Role of iron in the pathogenesis of respiratory disease

Md Khadem Ali, Richard Y. Kim, Rafia Karim, Jemma R. Mayall, Kristy L. Martin, Ali Shahandeh, Firouz Abbasian, Malcolm R. Starkey, Veronique Loustaud-Ratti, Daniel Johnstone, Elizabeth A. Milward, Philip M. Hansbro, Jay C. Horvat

Research output: Contribution to journalReview ArticleResearchpeer-review

40 Citations (Scopus)


Iron is essential for many biological processes, however, too much or too little iron can result in a wide variety of pathological consequences, depending on the organ system, tissue or cell type affected. In order to reduce pathogenesis, iron levels are tightly controlled in throughout the body by regulatory systems that control iron absorption, systemic transport and cellular uptake and storage. Altered iron levels and/or dysregulated homeostasis have been associated with several lung diseases, including chronic obstructive pulmonary disease, lung cancer, cystic fibrosis, idiopathic pulmonary fibrosis and asthma. However, the mechanisms that underpin these associations and whether iron plays a key role in the pathogenesis of lung disease are yet to be fully elucidated. Furthermore, in order to survive and replicate, pathogenic micro-organisms have evolved strategies to source host iron, including freeing iron from cells and proteins that store and transport iron. To counter these microbial strategies, mammals have evolved immune-mediated defence mechanisms that reduce iron availability to pathogens. This interplay between iron, infection and immunity has important ramifications for the pathogenesis and management of human respiratory infections and diseases. An increased understanding of the role that iron plays in the pathogenesis of lung disease and respiratory infections may help inform novel therapeutic strategies. Here we review the clinical and experimental evidence that highlights the potential importance of iron in respiratory diseases and infections.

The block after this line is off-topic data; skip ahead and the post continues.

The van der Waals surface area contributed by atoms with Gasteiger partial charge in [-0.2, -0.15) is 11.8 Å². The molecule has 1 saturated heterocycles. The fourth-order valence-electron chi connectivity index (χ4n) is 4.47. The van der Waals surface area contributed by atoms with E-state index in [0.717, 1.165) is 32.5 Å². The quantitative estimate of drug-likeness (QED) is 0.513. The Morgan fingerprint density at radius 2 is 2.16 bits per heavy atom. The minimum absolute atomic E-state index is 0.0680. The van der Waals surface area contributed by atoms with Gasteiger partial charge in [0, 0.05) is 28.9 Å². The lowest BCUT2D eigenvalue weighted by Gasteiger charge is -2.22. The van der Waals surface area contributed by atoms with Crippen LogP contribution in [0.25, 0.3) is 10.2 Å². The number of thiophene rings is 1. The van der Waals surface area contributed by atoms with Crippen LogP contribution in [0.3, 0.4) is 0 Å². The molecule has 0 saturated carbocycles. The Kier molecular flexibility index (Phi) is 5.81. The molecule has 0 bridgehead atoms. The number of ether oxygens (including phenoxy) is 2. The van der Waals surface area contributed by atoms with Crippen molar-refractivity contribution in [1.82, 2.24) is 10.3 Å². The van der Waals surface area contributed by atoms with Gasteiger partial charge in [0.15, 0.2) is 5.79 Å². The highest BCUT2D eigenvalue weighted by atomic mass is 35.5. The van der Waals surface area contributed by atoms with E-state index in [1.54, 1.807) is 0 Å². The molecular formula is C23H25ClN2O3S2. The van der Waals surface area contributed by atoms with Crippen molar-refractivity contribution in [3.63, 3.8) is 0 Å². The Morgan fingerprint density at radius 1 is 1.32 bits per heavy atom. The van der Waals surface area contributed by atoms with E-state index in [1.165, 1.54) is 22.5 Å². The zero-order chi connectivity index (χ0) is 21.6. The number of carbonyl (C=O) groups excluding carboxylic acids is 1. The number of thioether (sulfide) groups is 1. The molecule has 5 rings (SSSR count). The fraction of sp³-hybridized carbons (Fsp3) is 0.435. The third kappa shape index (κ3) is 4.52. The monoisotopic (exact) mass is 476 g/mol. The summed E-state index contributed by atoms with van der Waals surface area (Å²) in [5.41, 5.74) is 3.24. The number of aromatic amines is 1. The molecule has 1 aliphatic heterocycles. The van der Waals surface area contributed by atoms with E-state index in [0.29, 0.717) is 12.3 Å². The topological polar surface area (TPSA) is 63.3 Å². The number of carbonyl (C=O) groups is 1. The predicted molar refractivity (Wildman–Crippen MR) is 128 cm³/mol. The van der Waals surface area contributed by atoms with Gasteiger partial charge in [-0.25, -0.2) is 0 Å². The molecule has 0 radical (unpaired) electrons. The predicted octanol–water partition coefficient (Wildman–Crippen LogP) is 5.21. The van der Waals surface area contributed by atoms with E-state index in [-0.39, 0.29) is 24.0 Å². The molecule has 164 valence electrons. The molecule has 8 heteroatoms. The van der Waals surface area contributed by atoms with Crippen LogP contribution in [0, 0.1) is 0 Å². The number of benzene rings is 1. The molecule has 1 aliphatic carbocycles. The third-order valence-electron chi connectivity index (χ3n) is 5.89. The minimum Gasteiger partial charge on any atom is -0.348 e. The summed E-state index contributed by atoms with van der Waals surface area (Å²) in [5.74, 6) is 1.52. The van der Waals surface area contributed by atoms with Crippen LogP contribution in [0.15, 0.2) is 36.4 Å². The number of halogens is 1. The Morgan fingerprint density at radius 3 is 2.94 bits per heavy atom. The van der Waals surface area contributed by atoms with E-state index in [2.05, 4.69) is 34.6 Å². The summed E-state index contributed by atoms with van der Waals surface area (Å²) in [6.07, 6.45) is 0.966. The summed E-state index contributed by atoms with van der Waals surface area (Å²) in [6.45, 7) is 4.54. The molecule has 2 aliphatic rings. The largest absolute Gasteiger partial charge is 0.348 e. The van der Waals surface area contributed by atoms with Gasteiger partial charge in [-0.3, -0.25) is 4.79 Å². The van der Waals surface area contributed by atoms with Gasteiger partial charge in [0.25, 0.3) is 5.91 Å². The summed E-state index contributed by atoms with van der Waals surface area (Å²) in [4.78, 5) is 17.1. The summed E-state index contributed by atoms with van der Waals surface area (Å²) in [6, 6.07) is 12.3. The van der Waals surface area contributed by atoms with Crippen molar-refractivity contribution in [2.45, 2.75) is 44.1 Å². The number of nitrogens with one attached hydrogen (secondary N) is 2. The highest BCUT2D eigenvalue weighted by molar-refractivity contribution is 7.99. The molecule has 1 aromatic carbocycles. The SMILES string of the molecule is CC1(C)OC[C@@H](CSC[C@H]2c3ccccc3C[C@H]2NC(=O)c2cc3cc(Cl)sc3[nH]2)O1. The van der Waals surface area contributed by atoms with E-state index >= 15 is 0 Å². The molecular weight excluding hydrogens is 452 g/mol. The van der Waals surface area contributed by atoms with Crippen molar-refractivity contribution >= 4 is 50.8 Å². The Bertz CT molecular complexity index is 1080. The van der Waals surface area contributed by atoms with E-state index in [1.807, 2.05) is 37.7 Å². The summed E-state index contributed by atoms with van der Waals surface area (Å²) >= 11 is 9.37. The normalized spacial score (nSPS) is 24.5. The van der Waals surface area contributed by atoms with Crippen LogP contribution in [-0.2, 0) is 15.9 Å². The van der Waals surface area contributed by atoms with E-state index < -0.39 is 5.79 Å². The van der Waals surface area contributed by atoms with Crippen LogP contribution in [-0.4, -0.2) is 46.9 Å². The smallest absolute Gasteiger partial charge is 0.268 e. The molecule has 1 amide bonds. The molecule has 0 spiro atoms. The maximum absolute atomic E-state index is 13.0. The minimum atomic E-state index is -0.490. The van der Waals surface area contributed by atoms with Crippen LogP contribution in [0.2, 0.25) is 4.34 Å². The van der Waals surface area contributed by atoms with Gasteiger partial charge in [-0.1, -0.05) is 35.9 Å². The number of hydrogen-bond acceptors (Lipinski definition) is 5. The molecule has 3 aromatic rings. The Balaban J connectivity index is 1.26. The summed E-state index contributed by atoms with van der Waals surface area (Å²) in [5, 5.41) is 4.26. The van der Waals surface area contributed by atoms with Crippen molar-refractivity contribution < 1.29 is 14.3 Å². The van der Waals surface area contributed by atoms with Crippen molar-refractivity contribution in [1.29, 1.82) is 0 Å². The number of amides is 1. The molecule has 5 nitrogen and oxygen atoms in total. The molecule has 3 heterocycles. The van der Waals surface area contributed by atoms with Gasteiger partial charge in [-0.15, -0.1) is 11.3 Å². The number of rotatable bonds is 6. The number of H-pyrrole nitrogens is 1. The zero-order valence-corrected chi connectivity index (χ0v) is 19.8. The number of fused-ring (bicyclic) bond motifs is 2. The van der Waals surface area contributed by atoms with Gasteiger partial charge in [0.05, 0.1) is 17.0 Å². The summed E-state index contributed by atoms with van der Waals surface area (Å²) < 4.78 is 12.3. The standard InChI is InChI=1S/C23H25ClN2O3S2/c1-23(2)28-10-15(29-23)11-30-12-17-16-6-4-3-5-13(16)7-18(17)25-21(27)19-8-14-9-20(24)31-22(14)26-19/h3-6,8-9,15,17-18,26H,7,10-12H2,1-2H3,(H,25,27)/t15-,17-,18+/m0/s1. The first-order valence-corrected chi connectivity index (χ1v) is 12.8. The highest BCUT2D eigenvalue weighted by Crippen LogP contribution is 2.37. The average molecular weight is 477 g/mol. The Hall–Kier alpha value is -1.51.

Original languageEnglish
Pages (from-to)181-195
Number of pages15
JournalInternational Journal of Biochemistry and Cell Biology
Publication statusPublished - Jul 2017
Externally publishedYes


  • Host–pathogen interaction
  • Immunity
  • Infection
  • Iron
  • Lung disease

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